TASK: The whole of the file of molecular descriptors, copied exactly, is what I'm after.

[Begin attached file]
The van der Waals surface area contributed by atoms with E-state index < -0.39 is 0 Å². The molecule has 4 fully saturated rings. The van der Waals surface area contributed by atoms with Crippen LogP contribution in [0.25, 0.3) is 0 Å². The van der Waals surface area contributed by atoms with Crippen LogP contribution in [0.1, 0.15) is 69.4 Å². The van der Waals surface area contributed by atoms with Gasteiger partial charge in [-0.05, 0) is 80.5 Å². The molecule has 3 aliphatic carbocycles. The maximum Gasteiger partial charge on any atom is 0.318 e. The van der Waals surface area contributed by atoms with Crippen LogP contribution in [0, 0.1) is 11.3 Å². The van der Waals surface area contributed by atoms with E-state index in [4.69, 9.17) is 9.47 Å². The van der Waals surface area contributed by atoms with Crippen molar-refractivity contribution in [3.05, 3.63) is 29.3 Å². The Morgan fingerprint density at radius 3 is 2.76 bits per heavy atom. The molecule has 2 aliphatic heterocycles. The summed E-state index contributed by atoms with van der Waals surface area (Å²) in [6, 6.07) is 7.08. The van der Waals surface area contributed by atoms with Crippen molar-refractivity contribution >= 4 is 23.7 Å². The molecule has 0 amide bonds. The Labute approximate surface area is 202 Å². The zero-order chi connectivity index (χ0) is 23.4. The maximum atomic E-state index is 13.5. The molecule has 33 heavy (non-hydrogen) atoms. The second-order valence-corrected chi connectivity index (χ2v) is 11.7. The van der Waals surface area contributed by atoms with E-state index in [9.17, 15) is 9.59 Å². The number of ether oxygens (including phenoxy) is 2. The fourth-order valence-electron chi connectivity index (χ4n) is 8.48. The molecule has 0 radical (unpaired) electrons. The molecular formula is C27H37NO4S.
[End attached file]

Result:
The van der Waals surface area contributed by atoms with E-state index < -0.39 is 0 Å². The molecule has 4 fully saturated rings. The van der Waals surface area contributed by atoms with Crippen LogP contribution in [0.25, 0.3) is 0 Å². The van der Waals surface area contributed by atoms with Crippen LogP contribution in [0.1, 0.15) is 69.4 Å². The van der Waals surface area contributed by atoms with Gasteiger partial charge in [-0.05, 0) is 80.5 Å². The molecule has 3 aliphatic carbocycles. The maximum Gasteiger partial charge on any atom is 0.318 e. The van der Waals surface area contributed by atoms with Crippen LogP contribution in [0, 0.1) is 11.3 Å². The van der Waals surface area contributed by atoms with E-state index in [4.69, 9.17) is 9.47 Å². The van der Waals surface area contributed by atoms with Crippen molar-refractivity contribution in [3.05, 3.63) is 29.3 Å². The Morgan fingerprint density at radius 3 is 2.76 bits per heavy atom. The molecule has 2 aliphatic heterocycles. The summed E-state index contributed by atoms with van der Waals surface area (Å²) in [6, 6.07) is 7.08. The van der Waals surface area contributed by atoms with Crippen molar-refractivity contribution >= 4 is 23.7 Å². The molecule has 0 amide bonds. The Labute approximate surface area is 202 Å². The zero-order chi connectivity index (χ0) is 23.4. The maximum atomic E-state index is 13.5. The molecule has 33 heavy (non-hydrogen) atoms. The second-order valence-corrected chi connectivity index (χ2v) is 11.7. The van der Waals surface area contributed by atoms with E-state index in [9.17, 15) is 9.59 Å². The number of ether oxygens (including phenoxy) is 2. The fourth-order valence-electron chi connectivity index (χ4n) is 8.48. The molecule has 0 radical (unpaired) electrons. The molecular formula is C27H37NO4S.